Sit With Me
“What I liked was chunks of time all together, every real moment… I only wanted to find great people and let them be themselves… and I’d film them for a certain length of time and that would be the movie.” — Andy Warhol
We all use a “game face.” We hide our emotions, fears, and joys for all kinds of reasons, from proving ourselves to masking our opinions. We physically and emotionally change to avoid the knowing glare of those around us. Where science tells us
that eye contact promotes intimacy and closeness, we hope to avoid that very intimacy through the same strategies that make us feel strong.
Drawing inspiration from Andy Warhol’s Screen Tests and Marina Abramovic’s more recent piece The Artist is Present, we challenged six women of different ages and backgrounds to discuss their game faces and when the discussion was over, sit with the camera.
Alicia, Managing Director of a non-profit, spoke about a recent trauma. Always a “girly-girl,” she often relies heavily on clothes and make-up to feel and look like everything is under control. Just a little lip gloss brings the power.
Sonia, soon-to-be-graduate and entrepreneur, spoke about the brave face we put on for friends when our emotions get the better of us. We don’t break down.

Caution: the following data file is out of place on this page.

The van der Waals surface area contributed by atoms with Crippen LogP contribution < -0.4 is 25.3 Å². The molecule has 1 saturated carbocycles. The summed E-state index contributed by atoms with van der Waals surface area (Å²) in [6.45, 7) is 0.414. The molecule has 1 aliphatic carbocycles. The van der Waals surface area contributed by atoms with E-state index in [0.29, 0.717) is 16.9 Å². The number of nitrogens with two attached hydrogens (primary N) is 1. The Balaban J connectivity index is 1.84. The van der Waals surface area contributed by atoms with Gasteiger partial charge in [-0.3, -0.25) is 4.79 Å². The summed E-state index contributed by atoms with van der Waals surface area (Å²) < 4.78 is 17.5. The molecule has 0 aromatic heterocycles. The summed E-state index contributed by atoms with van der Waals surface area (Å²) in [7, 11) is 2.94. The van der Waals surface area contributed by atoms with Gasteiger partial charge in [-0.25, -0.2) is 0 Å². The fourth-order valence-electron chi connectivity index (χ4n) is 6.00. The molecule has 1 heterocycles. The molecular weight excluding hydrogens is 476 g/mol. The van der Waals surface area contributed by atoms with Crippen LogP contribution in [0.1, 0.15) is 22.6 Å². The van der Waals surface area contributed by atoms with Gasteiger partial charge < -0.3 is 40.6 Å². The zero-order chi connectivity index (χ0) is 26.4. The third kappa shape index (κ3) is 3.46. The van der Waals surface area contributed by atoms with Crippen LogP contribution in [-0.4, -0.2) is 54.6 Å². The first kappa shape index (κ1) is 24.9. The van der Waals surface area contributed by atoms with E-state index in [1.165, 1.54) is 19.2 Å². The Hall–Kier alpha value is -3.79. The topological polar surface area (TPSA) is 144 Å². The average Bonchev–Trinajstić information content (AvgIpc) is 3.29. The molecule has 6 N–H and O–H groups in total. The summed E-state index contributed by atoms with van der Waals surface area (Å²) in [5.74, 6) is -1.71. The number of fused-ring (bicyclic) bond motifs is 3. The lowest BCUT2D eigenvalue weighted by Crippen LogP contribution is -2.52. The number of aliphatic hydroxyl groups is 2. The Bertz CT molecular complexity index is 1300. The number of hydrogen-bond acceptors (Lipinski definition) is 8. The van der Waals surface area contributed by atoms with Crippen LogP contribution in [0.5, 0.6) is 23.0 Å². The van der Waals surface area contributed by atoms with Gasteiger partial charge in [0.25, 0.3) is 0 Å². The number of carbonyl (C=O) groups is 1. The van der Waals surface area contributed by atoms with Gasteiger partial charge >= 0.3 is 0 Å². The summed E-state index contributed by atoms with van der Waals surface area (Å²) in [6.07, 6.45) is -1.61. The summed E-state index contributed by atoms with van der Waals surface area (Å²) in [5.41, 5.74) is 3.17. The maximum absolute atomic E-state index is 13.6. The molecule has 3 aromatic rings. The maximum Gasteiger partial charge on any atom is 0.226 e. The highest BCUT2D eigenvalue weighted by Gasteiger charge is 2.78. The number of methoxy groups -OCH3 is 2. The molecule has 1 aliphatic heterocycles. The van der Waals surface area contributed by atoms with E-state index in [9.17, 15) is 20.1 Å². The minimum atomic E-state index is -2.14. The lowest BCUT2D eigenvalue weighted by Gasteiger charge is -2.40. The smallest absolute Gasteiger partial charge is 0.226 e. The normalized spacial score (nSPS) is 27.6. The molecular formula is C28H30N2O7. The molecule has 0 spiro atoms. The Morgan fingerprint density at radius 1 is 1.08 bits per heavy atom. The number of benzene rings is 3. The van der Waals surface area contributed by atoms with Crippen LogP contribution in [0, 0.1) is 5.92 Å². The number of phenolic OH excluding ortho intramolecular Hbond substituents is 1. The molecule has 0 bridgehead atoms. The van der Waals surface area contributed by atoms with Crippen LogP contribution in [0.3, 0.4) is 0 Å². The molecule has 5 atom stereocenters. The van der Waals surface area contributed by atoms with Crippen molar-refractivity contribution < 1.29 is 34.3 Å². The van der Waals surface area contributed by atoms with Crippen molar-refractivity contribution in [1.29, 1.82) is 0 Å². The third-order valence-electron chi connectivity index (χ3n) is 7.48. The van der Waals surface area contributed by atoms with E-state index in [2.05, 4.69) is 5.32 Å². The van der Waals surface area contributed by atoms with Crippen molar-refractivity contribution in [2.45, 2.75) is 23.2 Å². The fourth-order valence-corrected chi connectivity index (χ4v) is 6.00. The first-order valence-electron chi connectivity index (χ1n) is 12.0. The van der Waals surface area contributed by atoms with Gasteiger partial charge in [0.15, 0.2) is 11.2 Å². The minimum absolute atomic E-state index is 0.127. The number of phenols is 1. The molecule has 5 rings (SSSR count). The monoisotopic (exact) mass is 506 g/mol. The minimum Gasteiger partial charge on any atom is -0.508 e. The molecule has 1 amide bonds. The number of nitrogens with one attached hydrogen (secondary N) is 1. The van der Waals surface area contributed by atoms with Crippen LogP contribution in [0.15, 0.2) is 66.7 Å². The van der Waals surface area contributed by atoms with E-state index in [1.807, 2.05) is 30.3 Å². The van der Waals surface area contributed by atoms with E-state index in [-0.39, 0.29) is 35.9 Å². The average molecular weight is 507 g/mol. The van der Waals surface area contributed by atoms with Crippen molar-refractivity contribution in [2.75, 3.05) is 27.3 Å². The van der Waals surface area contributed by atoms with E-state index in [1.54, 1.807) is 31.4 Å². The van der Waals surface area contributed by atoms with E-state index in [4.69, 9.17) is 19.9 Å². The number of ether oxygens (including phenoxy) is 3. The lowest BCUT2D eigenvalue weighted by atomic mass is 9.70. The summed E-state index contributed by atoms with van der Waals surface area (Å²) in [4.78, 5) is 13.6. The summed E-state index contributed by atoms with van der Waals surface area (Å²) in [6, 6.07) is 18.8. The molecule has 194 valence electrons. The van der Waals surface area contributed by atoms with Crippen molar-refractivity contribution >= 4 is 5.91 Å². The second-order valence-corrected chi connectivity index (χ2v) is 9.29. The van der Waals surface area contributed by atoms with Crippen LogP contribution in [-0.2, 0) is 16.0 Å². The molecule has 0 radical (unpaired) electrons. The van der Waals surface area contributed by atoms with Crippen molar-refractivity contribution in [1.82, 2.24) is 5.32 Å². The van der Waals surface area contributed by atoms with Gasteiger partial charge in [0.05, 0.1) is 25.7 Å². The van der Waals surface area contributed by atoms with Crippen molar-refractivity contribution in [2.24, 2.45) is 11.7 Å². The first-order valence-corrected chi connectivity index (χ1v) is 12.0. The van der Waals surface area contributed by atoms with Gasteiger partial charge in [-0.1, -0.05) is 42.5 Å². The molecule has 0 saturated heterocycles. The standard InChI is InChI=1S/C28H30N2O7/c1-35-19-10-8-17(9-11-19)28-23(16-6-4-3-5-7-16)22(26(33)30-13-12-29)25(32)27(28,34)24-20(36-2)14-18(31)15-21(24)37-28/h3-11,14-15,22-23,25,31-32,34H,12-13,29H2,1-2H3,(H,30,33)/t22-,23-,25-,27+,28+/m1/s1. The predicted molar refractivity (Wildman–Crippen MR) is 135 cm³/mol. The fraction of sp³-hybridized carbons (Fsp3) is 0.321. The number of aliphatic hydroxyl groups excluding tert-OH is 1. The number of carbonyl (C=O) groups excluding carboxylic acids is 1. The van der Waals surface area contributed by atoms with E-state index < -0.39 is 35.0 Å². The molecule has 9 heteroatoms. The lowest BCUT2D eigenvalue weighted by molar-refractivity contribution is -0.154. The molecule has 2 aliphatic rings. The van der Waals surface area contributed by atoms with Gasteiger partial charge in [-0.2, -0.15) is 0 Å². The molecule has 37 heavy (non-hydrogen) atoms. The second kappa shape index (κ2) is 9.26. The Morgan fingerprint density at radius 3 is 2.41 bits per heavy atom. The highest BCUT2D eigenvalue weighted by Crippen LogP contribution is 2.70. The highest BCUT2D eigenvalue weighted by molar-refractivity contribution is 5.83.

Kay-Anne, 20-year-old hapa, optimist, and nomadic spirit with a deep love for bluegrass, green tea, and national parks grew up in the Midwest, spent her high school years in China, and now attends Georgetown University. She spoke about music being more important than appearance and having confidence in a perfect performance.
Nancy, student leader, talked about the power that dance has given her to escape her everyday and take on another attitude – just for a moment.
Erica, entrepreneur and strategist, talked about the power of performance. She told a story about how one poem (and sharing that poem) gave her a whole new game face. That, and red lipstick.
Emilia, student, talked about the power of beauty, beauty as perceived by the male gaze, and regaining that toughness, that feeling of yourself, with something as simple as a pair of clogs.